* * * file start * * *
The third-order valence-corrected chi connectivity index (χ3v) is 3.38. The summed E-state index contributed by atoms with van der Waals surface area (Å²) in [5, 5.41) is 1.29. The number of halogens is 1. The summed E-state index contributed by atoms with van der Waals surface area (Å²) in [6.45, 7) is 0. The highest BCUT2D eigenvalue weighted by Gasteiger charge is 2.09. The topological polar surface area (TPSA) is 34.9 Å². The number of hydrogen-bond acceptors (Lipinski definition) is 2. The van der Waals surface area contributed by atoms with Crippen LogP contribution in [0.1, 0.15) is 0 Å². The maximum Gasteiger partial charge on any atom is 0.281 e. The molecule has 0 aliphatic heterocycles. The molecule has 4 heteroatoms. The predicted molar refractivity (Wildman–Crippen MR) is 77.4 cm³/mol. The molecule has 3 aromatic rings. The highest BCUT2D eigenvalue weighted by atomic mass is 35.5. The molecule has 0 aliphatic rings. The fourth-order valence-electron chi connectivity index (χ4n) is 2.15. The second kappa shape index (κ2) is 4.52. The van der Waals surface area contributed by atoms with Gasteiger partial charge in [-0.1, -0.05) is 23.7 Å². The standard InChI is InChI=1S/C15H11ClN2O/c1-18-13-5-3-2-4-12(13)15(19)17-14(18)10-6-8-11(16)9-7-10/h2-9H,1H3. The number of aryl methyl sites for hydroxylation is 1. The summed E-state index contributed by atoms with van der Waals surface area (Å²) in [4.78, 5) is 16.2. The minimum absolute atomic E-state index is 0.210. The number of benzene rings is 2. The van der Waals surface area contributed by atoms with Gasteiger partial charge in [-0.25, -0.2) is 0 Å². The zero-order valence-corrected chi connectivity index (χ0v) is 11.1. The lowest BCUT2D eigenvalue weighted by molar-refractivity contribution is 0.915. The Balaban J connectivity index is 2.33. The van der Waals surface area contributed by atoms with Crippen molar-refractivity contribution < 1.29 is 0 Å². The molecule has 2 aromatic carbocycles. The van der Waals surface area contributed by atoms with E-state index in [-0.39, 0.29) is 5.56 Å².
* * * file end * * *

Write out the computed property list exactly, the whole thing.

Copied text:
The third-order valence-corrected chi connectivity index (χ3v) is 3.38. The summed E-state index contributed by atoms with van der Waals surface area (Å²) in [5, 5.41) is 1.29. The number of halogens is 1. The summed E-state index contributed by atoms with van der Waals surface area (Å²) in [6.45, 7) is 0. The highest BCUT2D eigenvalue weighted by Gasteiger charge is 2.09. The topological polar surface area (TPSA) is 34.9 Å². The number of hydrogen-bond acceptors (Lipinski definition) is 2. The van der Waals surface area contributed by atoms with Crippen LogP contribution in [0.1, 0.15) is 0 Å². The maximum Gasteiger partial charge on any atom is 0.281 e. The molecule has 0 aliphatic heterocycles. The molecule has 4 heteroatoms. The predicted molar refractivity (Wildman–Crippen MR) is 77.4 cm³/mol. The molecule has 3 aromatic rings. The highest BCUT2D eigenvalue weighted by atomic mass is 35.5. The molecule has 0 aliphatic rings. The fourth-order valence-electron chi connectivity index (χ4n) is 2.15. The second kappa shape index (κ2) is 4.52. The van der Waals surface area contributed by atoms with Gasteiger partial charge in [-0.1, -0.05) is 23.7 Å². The standard InChI is InChI=1S/C15H11ClN2O/c1-18-13-5-3-2-4-12(13)15(19)17-14(18)10-6-8-11(16)9-7-10/h2-9H,1H3. The number of aryl methyl sites for hydroxylation is 1. The summed E-state index contributed by atoms with van der Waals surface area (Å²) in [4.78, 5) is 16.2. The minimum absolute atomic E-state index is 0.210. The number of benzene rings is 2. The van der Waals surface area contributed by atoms with Gasteiger partial charge in [-0.25, -0.2) is 0 Å². The zero-order valence-corrected chi connectivity index (χ0v) is 11.1. The lowest BCUT2D eigenvalue weighted by molar-refractivity contribution is 0.915. The Balaban J connectivity index is 2.33. The van der Waals surface area contributed by atoms with Crippen molar-refractivity contribution < 1.29 is 0 Å². The molecule has 2 aromatic carbocycles. The van der Waals surface area contributed by atoms with E-state index in [-0.39, 0.29) is 5.56 Å².